20M Instagram Accounts Vulnerable to Account Hijacking

Facebook has closed brute force authentication holes that would have allowed the hijacking of some 20 million Instagram accounts.

Researcher Arne Swinnen was poking around in the service’s password reset processes and found that about 4% of Instagram accounts could be rather easily compromised. He reported the issues to Instagram via the Facebook bug bounty program; and then Facebook fixed the issues within 24 hours.

Swinnen, meanwhile, was paid a none-too-shabby $5,000 bounty.

“Given the combination of easy user enumeration—guessing valid user IDs—and evadable password guessing rate limiting means that attackers could have hijacked thousands of Instagram accounts for the purpose of spamming and phishing attacks, undetected,” Tod Beardsley, security research manager at Rapid7. “Because Facebook and Swinnen worked together to identify and fix the rate limiting issues, Facebook gets to tell a positive story of better security moving forward.”

The problem came to light after Swinnen, who has found Instagram flaws in the past, logged into one of his test accounts using valid credentials. From there, he was immediately redirected to a page asking for additional account verification, probably due to inactivity. The problem is that the page was actually accessible without being authenticated, and it contained his Instagram account’s unique user ID. It meant that an attacker could get to the account verification page by skipping the credentials piece of things, as long as he or she had the account ID name.

One of the aspects of the verification page allowed the user to update the email address of the temporary locked account.

“Once an attacker could set the email address linked to an Instagram account, he/she could perform a password reset via email and gain full access to it,” Swinnen explained. While this carries a big security impact, only 0.17% accounts were found to be affected in a one million range.

The other option is to update the account’s phone number and go on to verify the account: This was found to be valid for 3.88% of the accounts.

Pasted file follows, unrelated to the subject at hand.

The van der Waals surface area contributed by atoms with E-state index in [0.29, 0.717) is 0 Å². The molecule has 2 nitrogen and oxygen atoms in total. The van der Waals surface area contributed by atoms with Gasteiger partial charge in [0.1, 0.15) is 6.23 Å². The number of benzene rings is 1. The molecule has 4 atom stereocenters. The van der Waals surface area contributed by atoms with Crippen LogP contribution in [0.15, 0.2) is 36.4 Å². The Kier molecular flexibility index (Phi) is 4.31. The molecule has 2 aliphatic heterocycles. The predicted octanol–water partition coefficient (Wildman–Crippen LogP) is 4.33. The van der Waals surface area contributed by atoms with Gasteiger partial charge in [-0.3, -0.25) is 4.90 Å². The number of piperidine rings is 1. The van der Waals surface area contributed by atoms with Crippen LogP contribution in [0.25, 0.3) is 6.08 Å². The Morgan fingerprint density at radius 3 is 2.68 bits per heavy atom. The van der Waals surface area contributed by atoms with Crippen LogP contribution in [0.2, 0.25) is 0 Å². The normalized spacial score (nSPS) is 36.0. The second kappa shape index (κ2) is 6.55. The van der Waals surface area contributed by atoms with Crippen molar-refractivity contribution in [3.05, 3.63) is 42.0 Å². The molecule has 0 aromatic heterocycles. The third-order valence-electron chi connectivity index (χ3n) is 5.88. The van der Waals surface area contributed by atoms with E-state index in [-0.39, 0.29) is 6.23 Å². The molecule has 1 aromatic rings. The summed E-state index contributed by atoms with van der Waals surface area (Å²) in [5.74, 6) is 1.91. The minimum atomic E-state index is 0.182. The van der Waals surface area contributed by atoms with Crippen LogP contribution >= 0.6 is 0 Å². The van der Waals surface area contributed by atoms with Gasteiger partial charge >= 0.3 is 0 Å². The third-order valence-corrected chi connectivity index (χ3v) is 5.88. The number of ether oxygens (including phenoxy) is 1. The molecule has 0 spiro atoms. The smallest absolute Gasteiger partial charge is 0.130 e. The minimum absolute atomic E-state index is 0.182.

“This case was the most troublesome, as an attacker could on one hand gather sensitive user information (pre-filled phone number in some cases), and on the other hand simply update the phone number linked to the victim Instagram account,” he explained. “After successfully linking a new phone number, an attacker could perform the ‘reset password via SMS’ scenario and gain complete access to the account.”

He added that a quick manual verification found that that these were mostly human accounts which had been inactive for a couple of weeks, of which many had a good amount of followers on Instagram.

The fix was simple: enforcing authentication on the pages that allow to update profile information such as email address and/or phone number.

And, of course, the best passwords should be as long as possible, consisting of a series of purely random characters, and saved in a password manager such as Keepass, Onepassword or Lastpass, Beardsley noted.

“While many sites limit password length to 10 or 12 characters, Instagram appears to allow extremely long passwords (over 40 characters), so users can take advantage of this to create passwords which are not guessable even in the face of a rate unlimited attack like the one described by Swinnen,” he said.

Photo © AliceNoir

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